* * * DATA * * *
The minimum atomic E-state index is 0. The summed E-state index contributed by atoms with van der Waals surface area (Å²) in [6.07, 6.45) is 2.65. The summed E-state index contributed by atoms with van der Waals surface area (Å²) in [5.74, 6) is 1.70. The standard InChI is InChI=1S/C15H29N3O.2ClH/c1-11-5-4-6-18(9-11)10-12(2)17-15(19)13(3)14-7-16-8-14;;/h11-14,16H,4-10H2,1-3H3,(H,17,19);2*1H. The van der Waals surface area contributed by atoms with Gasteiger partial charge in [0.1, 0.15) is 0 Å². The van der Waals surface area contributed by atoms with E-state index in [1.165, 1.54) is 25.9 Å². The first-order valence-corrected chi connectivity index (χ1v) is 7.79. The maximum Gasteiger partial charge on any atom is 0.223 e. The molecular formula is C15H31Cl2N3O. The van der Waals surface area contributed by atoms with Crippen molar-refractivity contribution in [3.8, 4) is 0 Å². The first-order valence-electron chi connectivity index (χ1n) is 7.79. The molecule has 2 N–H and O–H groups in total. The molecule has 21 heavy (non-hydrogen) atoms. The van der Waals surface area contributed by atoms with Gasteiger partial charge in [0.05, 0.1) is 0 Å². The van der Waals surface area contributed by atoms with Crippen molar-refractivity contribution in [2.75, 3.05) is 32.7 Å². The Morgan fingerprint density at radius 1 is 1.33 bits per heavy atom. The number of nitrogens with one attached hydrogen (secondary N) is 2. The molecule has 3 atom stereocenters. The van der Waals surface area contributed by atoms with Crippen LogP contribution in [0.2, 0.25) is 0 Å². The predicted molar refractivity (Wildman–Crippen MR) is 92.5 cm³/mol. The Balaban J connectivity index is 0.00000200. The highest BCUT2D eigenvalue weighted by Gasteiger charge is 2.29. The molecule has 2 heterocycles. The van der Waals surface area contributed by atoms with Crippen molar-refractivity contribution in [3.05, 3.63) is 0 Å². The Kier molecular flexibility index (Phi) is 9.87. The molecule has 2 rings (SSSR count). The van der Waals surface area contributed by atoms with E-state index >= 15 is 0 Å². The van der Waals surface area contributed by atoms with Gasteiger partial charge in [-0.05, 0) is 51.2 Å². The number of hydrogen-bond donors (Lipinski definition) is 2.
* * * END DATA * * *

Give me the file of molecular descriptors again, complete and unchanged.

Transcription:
The minimum atomic E-state index is 0. The summed E-state index contributed by atoms with van der Waals surface area (Å²) in [6.07, 6.45) is 2.65. The summed E-state index contributed by atoms with van der Waals surface area (Å²) in [5.74, 6) is 1.70. The standard InChI is InChI=1S/C15H29N3O.2ClH/c1-11-5-4-6-18(9-11)10-12(2)17-15(19)13(3)14-7-16-8-14;;/h11-14,16H,4-10H2,1-3H3,(H,17,19);2*1H. The van der Waals surface area contributed by atoms with Gasteiger partial charge in [0.1, 0.15) is 0 Å². The van der Waals surface area contributed by atoms with E-state index in [1.165, 1.54) is 25.9 Å². The first-order valence-corrected chi connectivity index (χ1v) is 7.79. The maximum Gasteiger partial charge on any atom is 0.223 e. The molecular formula is C15H31Cl2N3O. The van der Waals surface area contributed by atoms with Crippen molar-refractivity contribution in [3.8, 4) is 0 Å². The first-order valence-electron chi connectivity index (χ1n) is 7.79. The molecule has 2 N–H and O–H groups in total. The molecule has 21 heavy (non-hydrogen) atoms. The van der Waals surface area contributed by atoms with Gasteiger partial charge in [0.05, 0.1) is 0 Å². The van der Waals surface area contributed by atoms with Crippen molar-refractivity contribution in [2.75, 3.05) is 32.7 Å². The Morgan fingerprint density at radius 1 is 1.33 bits per heavy atom. The number of nitrogens with one attached hydrogen (secondary N) is 2. The molecule has 3 atom stereocenters. The van der Waals surface area contributed by atoms with Crippen LogP contribution in [0.2, 0.25) is 0 Å². The predicted molar refractivity (Wildman–Crippen MR) is 92.5 cm³/mol. The Balaban J connectivity index is 0.00000200. The highest BCUT2D eigenvalue weighted by Gasteiger charge is 2.29. The molecule has 2 heterocycles. The van der Waals surface area contributed by atoms with Crippen molar-refractivity contribution in [3.05, 3.63) is 0 Å². The Kier molecular flexibility index (Phi) is 9.87. The molecule has 2 rings (SSSR count). The van der Waals surface area contributed by atoms with E-state index >= 15 is 0 Å². The van der Waals surface area contributed by atoms with Gasteiger partial charge in [-0.05, 0) is 51.2 Å². The number of hydrogen-bond donors (Lipinski definition) is 2.